(4) WJW AND THE THREE R’S. The Speculative Literature Foundation’s Portolan Project conducted “An Interview with Walter Jon Williams” about the three R’s of writing craft: Raising the stakes, Reveals, and Reversals.

“Reveals keep the narrative from plodding directly from one point to another, and often sends it off in another direction entirely. This comes from theater in which there’s a curtain, you don’t know what’s behind the curtain. Action goes on, the curtain is pulled back and suddenly you’re in another place that is very different from where you were before.”

Watch or read our interview with Walter Jon Williams on the three R’s of writing craft and how they could make our stories more engaging. 

Incidentally, the Portolan Writing Project: Phase 1 recently completed a successful Kickstarter that raised over $5,000. The initiative seeks “to provide a wealth of exceptional creative writing courses and resources, free to the public.”

(5) BETWEEN WORLDS. Barbara Graham searches for the dividing line in “Paranormal Or Normal?” at Mystery Fanfare.

My debut mystery, What Jonah Knew, has been described many different ways: Magical. Mystical. Paranormal. Supernatural. And though in one way the labels fit, in another way they raise questions about where the otherworldly stops and reality begins.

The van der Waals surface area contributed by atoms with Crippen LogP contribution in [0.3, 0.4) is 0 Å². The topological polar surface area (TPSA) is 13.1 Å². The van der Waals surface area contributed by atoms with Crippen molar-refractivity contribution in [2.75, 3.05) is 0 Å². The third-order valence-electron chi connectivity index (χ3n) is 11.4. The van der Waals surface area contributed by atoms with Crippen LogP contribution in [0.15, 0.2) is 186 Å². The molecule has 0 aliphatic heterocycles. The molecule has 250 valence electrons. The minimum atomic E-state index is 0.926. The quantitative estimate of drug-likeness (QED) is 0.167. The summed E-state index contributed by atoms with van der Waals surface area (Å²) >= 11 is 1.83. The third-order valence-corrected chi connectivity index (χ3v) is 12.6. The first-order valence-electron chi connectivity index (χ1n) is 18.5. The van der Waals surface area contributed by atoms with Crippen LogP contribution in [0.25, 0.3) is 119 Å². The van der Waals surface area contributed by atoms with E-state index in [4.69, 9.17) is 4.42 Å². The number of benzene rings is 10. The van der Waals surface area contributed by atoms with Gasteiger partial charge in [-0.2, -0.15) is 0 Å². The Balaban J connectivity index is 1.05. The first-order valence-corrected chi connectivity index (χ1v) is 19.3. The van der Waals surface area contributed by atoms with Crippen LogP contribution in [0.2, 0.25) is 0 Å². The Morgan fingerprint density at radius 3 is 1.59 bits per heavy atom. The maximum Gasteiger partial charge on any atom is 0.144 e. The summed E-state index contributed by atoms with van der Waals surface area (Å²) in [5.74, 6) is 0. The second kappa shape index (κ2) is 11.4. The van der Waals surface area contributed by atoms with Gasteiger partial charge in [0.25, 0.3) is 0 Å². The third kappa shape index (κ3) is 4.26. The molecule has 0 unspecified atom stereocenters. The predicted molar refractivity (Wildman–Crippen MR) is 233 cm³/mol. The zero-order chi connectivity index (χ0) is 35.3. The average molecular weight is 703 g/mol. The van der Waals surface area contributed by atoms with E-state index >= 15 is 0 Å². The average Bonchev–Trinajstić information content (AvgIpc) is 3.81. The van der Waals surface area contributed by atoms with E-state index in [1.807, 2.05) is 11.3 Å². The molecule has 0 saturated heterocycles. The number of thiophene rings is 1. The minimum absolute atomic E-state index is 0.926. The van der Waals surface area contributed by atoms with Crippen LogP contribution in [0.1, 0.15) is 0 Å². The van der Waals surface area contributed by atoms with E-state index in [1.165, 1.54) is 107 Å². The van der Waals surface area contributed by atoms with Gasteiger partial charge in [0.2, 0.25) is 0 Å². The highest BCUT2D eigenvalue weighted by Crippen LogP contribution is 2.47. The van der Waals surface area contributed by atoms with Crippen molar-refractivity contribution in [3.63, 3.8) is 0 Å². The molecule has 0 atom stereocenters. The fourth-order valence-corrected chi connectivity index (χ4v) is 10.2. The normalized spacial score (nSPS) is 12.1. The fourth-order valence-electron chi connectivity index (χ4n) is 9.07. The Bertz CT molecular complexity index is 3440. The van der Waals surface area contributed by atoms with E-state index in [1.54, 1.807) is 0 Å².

Some background. I was working as a journalist when I was assigned to write a magazine article on past-life regression therapy. As part of my research, I scheduled an appointment with a well-known Jungian analyst who specialized in this work and had published books on the subject. To be honest, I didn’t expect anything to happen. I knew these sessions involved hypnotic suggestion and I—an admitted control freak—believed myself to be immune to trance-induced states. What’s more, the whole business struck me as unreliable at best, fraudulent at worst. Nearly everyone I’d read about who claimed to recall a past life under hypnosis seemed to remember being someone famous—Napoleon, Nefertiti, Abraham Lincoln—never your average serf or working stiff….  

(6) VOGEL VOTING DEADLINE APPROACHES. Members of the Science Fiction and Fantasy Association of New Zealand (SFFANZ) have until June 30 to get in their 2022 Sir Julius Vogel Awards votes.

The main SFFANZ site (separate to this news service) was down for a bit – that has been fixed.

You need to be a member to vote (it only costs $10) – see “How to Join SFFANZ”. Here’s the info about how to vote and where to download the voting form. If you need more info about the nominees, there is a voting pack available.

(7) PRIDE Q&A’S. The Horror Writers Association blog continues their “Point of Pride” theme in these interviews with Cody Sisco and Steve Berman.